She was a child of the Great War, born on a faraway killing field of which we know little, one of the very last witnesses to the last century’s first genocide, sitting in her wheelchair, smiling at us, talking of Jesus and the Armenian children whipped by the Turkish police whom she saw through the cracks in her wooden front door. It’s not every day you get to meet so finite an observer of human history, and soon, alas, we will not see her like again in our lifetime.
They took me to meet Yevnigue Salibian last week up in the Mission Hills of California, whose warm breezes and palm trees are not unlike the town of Aintab in which she was born more than a hundred years ago. She is an old lady now in a home for the elderly but with a still impeccable memory and an equally sharp and brutal scar on her thigh – which she displays without embarrassment – where a horse’s reins suspended her above a ravine until she almost bled to death in her final flight from her Armenian homeland. “Hushhhhhh,” she says. “That’s how the blood sounded when it poured out of me. “I still remember it: ‘hushhhhhh’, ‘hushhhhhh’.”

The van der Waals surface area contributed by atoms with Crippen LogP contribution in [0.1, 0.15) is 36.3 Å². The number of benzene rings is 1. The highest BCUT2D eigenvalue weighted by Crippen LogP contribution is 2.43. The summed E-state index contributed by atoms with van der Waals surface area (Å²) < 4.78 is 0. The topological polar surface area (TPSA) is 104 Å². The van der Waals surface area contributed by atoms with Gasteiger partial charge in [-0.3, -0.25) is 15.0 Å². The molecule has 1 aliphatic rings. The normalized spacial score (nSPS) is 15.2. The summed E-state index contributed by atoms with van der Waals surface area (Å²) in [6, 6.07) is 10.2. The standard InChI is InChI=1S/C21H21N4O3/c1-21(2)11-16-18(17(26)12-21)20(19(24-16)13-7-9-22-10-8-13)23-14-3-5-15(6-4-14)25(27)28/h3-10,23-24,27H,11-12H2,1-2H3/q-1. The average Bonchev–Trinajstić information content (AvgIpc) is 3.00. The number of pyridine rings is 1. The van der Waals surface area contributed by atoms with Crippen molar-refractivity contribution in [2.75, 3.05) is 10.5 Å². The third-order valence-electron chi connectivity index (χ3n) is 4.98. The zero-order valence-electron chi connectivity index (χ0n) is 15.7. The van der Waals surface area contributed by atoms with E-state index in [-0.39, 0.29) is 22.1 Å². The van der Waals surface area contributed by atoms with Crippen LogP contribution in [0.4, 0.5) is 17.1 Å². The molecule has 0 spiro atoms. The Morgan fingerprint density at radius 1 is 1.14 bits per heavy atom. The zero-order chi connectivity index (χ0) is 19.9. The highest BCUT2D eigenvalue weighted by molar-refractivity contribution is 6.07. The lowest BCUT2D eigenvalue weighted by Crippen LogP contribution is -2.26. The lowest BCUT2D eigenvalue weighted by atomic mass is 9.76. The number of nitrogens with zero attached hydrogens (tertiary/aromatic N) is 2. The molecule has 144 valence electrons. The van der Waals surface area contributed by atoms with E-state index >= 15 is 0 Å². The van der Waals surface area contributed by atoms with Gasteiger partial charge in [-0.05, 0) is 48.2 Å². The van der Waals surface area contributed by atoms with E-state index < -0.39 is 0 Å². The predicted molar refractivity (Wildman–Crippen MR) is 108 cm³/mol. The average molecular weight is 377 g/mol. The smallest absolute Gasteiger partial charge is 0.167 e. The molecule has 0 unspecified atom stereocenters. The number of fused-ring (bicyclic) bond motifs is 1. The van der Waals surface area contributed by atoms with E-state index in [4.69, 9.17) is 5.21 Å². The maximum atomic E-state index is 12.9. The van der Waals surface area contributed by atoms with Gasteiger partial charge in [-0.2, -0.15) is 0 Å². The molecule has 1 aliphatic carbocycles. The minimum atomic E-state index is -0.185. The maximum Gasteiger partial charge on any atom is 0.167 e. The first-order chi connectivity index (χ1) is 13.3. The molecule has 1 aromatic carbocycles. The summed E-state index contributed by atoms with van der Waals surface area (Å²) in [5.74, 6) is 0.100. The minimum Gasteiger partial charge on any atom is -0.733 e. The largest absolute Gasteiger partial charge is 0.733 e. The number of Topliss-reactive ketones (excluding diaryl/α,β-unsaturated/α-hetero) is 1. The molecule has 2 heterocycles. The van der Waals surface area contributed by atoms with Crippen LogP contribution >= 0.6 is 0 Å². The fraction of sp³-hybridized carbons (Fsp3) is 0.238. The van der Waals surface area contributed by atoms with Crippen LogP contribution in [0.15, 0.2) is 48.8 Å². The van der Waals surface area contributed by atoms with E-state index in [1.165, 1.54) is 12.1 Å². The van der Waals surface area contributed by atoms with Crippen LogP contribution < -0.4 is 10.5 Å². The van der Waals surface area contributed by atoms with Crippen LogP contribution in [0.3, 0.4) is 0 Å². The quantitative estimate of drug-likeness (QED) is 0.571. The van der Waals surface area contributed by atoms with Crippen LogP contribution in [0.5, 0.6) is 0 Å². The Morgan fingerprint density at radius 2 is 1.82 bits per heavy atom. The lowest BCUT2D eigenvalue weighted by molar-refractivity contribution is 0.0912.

The facts of the Armenian Holocaust are as clear and real as those of the later Jewish Holocaust. But they must be repeated because the state of Turkey remains a holocaust denier, still insisting that the Ottoman government did not indulge in the genocide which destroyed a million and a half of its Armenian Christian population almost a century ago. The Armenians were axed and knifed and shot in their tens of thousands, the women and children sent on death marches into the deserts of northern Syria where they were starved and raped and slaughtered. The Turks used trains and a primitive gas chamber, a lesson the Germans learned well. Very soon, there will be no more Yevnigues to tell their story.
She was born on 14 January 1914, the daughter of Aposh Aposhian, an Aintab copper merchant who taught his five children the story of Jesus from a large Bible which he held on his lap as he sat with them on a carpet on the floor of their home. They were – like so many Armenians – a middle-class family, and Aposh had Turkish friends and, although Yevnigue does not say so, it appears he traded with the Ottoman army; which probably saved their lives. When the first deportations began, the Salibians were left in their home, but the genocide lasted till the very last months of the Great War – it had begun within weeks of the Allied landings at Gallipoli – and in 1917, the Turks were still emptying Aintab of its Armenians. That’s when the sound of crying led three-year-old Yevnigue to the front door of her home.
READ MORE HERE: http://www.independent.co.uk/voices/comment/the-extraordinary-story-of-100yearold-yevnigue-salibian-one-of-the-last-people-alive-who-can-recall-the-horror-of-the-armenian-genocide-9224585.html